Revitalizing the creative industries could raise Taiwan’s global profile and boost the economy.
In late 2001, Taiwanese director Hou Hsiao-hisen’s new film Millennium Mambo opened in Paris cinemas with great fanfare. MK2, one of France’s top independent film companies, showed the film in its Paris theaters alongside big Hollywood productions such as David Lynch’s Mulholland Drive and Wes Anderson’s The Royal Tenenbaums.
Millennium Mambo is a departure from Hou’s usual historical works, focusing instead on disaffected youth in contemporary Taipei. The plot meanders, as in most of Hou’s films, but exquisite cinematography makes up for it. In the role of adrift nightclub hostess Vicky, Taiwanese actress Shu Qi shines. She’s effervescent, glamorous, even melancholic. Realistic early-2000s nightclub scenes, where the characters shout to be heard over pounding electronic dance music, will resonate with erstwhile Taipei partygoers.
The art-cinema glitterati didn’t mind Millennium Mambo’s thin storyline either. The film not only won three prizes – including best cinematography – at Taiwan’s own Golden Horse Awards, it also picked up awards at the Cannes, Chicago, and Flanders film festivals.
Today, it is rare that a Taiwanese film does as well as Millennium Mambo in international film festivals. Taiwan’s once-prolific art-film output has ebbed. For her part, Shu Qi has become one of Asia’s top actresses – starring primarily in mainland Chinese productions. She appeared in the 2013 film Journey to the West: Conquering the Demons, one of the highest grossing Chinese films of all time.
Taiwanese movies have never reached a mainstream audience globally, yet the art-house success of directors like Hou Hsiao-hsien, Tsai Ming-liang and the late Edward Yang put Taiwan on the map as a source of creative filmmaking. Meanwhile, Taiwanese television and pop music did cross over to the mainstream in Asia. From the 1970s to 1990s, the virtuoso late pop singer Teresa Teng recorded songs in Mandarin, Hokkien, Cantonese, and Japanese, winning her millions of fans across the region.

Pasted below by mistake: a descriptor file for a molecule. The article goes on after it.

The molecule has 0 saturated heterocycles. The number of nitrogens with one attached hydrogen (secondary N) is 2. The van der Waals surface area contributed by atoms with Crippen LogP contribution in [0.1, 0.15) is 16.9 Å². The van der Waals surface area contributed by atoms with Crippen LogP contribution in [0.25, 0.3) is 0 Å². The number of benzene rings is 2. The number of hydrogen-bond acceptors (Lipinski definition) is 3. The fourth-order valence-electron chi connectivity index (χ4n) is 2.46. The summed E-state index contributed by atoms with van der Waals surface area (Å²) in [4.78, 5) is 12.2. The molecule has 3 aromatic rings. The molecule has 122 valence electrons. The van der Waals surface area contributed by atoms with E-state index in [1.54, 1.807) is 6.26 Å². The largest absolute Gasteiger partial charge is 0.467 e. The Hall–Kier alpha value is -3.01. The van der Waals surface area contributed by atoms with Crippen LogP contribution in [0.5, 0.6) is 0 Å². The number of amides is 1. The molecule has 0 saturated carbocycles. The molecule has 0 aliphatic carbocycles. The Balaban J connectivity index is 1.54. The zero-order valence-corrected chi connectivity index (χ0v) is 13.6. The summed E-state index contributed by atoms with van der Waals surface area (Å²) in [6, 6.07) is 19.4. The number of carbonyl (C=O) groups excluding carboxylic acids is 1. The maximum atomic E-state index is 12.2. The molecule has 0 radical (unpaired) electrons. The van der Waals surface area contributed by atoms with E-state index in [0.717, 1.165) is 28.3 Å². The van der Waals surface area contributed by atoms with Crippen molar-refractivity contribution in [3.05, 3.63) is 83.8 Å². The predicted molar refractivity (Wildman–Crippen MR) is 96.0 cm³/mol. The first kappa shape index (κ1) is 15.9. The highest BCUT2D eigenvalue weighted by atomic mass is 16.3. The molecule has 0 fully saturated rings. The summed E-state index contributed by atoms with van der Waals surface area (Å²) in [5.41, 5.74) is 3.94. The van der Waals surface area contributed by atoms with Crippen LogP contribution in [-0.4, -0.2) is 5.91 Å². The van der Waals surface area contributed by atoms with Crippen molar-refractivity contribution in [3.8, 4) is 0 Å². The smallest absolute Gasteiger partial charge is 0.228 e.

Recapturing and expanding the cultural soft power it once enjoyed would raise Taiwan’s global profile, allowing it to sidestep some of the obstacles created by its lack of official diplomatic relations. At the same time, vigorous support for the creative industries could activate a long-dormant driver of economic growth.
Reviving the entertainment sector will be challenging. The industry has struggled with funding amid high production costs. Government support has been lackluster compared to South Korea and China, whose entertainment industries have surged in recent years.
The right financing model
In line with the government’s Forward-looking Infrastructure Development Program (FLIDP), the Ministry of Culture (MOC) has recommended to the Executive Yuan that at least NT$12 billion (US$400 million) be raised – from both public and private investors – to upgrade Taiwan’s digital arts, culture, and entertainment sector. Thus far, the government has only budgeted NT$2 billion for overall digital infrastructure.
In a December interview with the Chinese-language publication Taiwan Banker, MOC Minister Cheng Li-chiun emphasized that Taiwan has a strong foundation on which to grow its entertainment industry. For instance, the film Cape No. 7 (released in 2008) earned NT$530 million at the box office, an excellent performance for a domestic film.
Director Wei Te-sheng used proceeds from Cape No. 7 to fund his then stalled four-and-a-half-hour historical epic Warriors of the Rainbow: Seediq Bale. That film cost NT$700 million to $750 million to make, but managed to earn NT$880 million in domestic ticket sales. It took home numerous Golden Horse Awards in 2011, competed in the 68th Venice International Film Festival, and was nominated for an Academy Award for Best Foreign Language Film.
Taiwan also has produced a number of successful contemporary television programs, including Wake Up 2, The Teenage Psychic, and the Q series, Cheng said.
Access to sufficient financing will be imperative to develop the entertainment industry. Producers need deeper pockets to create high production-value content with global reach, says Feng Chien-san, a journalism professor at National Cheng-Chi University (NCCU). “The government’s hands-off approach to entertainment and culture has allowed foreign players [who are well capitalized] to dominate the industry,” he says. “If we want to create high-quality content of our own, we need the government to lead the way by building the right financing model.”
At the same time, skeptical private investors must be persuaded of those investments’ merits. “Many Taiwanese investors, who are used to physical assets, have no idea how to determine the value of cultural and creative content,” says Hank Huang, president of the Taiwan Academy of Banking and Finance (TABF), a training and research institute.